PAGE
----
If aspirin helps with a migraine, should salicylates in food be eliminated in the diet trial?
Someone may report that having an aspirin helps reduce a migraine, especially if they judge the time as the migraine is coming on. If this does, in fact, solve the migraine then there is no need to use diet. But most often it does not, and taking aspirin does not help you know what is causing the migraine. How can we think through what to do?
If someone drinks too much alcohol they have a hangover. That person may say that having another drink will make the hangover go away. This is true. We call this having “the hair of the dog” and we know that having more drinks will only be a temporary solution and cause another hangover the next day. The biochemical changes in food sensitivity are similar. Having more of the suspect chemicals does decrease the symptom. I have had patients say that in their family they have learnt to have a strong cup of tea as they feel the migraine coming on. That family may even insist on a particular brand of tea drunk at a particular time as the migraine comes on. Others report peppermints used the same way. The problem is that in their normal diet they may be eating variable amounts of other high salicylate foods: spicy foods, tomato-based foods, acidic fruit, and so having the tea, mint or aspirin are not enough to contain the migraine. This is when it is worth running a diet trial.
There is not one particular diet just for migraines. Some people are fairly certain that chocolate, red wine or rich meals, which all contain amines, cause migraines. Others suspect strong smells, especially diesel or paint fumes. If it was clear what foods caused migraines we would not need to run an elimination diet to find out what is the problem. Few people are lucky enough to be only sensitive to a couple of foods. Most are sensitive to many, and they only have a migraine if the amount of all the suspect foods add up over time and a migraine comes on.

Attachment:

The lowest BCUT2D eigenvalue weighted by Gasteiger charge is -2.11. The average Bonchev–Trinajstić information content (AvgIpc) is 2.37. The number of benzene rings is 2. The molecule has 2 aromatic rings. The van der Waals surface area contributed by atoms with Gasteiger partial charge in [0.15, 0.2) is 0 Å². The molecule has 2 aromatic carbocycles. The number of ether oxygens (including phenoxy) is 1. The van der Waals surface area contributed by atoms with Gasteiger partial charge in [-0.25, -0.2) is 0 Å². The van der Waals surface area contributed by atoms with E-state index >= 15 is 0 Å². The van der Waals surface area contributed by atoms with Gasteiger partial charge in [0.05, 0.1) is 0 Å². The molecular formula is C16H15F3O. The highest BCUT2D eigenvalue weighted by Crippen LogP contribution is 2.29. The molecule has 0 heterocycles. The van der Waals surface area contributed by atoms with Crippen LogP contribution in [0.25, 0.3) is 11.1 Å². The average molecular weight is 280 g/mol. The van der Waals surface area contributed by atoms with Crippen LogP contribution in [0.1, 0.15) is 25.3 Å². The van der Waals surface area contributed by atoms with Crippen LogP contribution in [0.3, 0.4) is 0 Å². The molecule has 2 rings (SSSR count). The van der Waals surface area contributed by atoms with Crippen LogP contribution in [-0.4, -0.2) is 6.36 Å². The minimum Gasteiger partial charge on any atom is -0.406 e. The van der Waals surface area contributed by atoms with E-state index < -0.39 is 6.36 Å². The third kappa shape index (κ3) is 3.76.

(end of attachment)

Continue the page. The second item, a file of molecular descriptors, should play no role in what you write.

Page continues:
“But, Joan, I really like spicy meals, Italian foods and they don’t cause my migraines” they say. Many people go for years thinking about what food they feel like when they feel a bit “off”. They just feel like a curry, and the next day they feel like a pizza, and the next day some chocolate cake, and the next day some mint lollies, or a “sugar hit” from coloured lollies. But there comes a time when doing this doesn’t work any more and the migraines are worse but no food seems directly linked to the migraine.
The right diet is not some “migraine diet”. It is the diet that is right for that individual person. We can say the diet is in the person, not in the diagnosis. Additives, and smells have a similar in chemical structure to salicylates so they are worth taking out at the same time, and amines are often a problem. Glutamates are still a problem to some, so the Low Chemical Diet, which lowers all the suspect food chemicals, is the way to start the porcess.
Reading Are You Food Sensitive? preferably with the help of an accredited practicing dietitian guides you through the process. See http://foodintolerancepro.com/buy-food-sensitivity-products/
Many patients may not have a strong family history of symptoms but even just a few symptoms in the person or in close relatives supports a diet trial. In a lifetime of migraine it is worth spending a few months really clarifying if diet has a role, as if it does, it can make a huge difference in the quality of life. Strong coffee is a problem to some but a weak good quality coffee, perhaps decaffeinated is often tolerated. Once on the diet an occasional hint of a migraine can be helped by using a pain killer like Panadol rather than muddling the diet with tea or a mint. Patients report Panadol not working for at least 20 minutes in most, or any time up to one hour in others.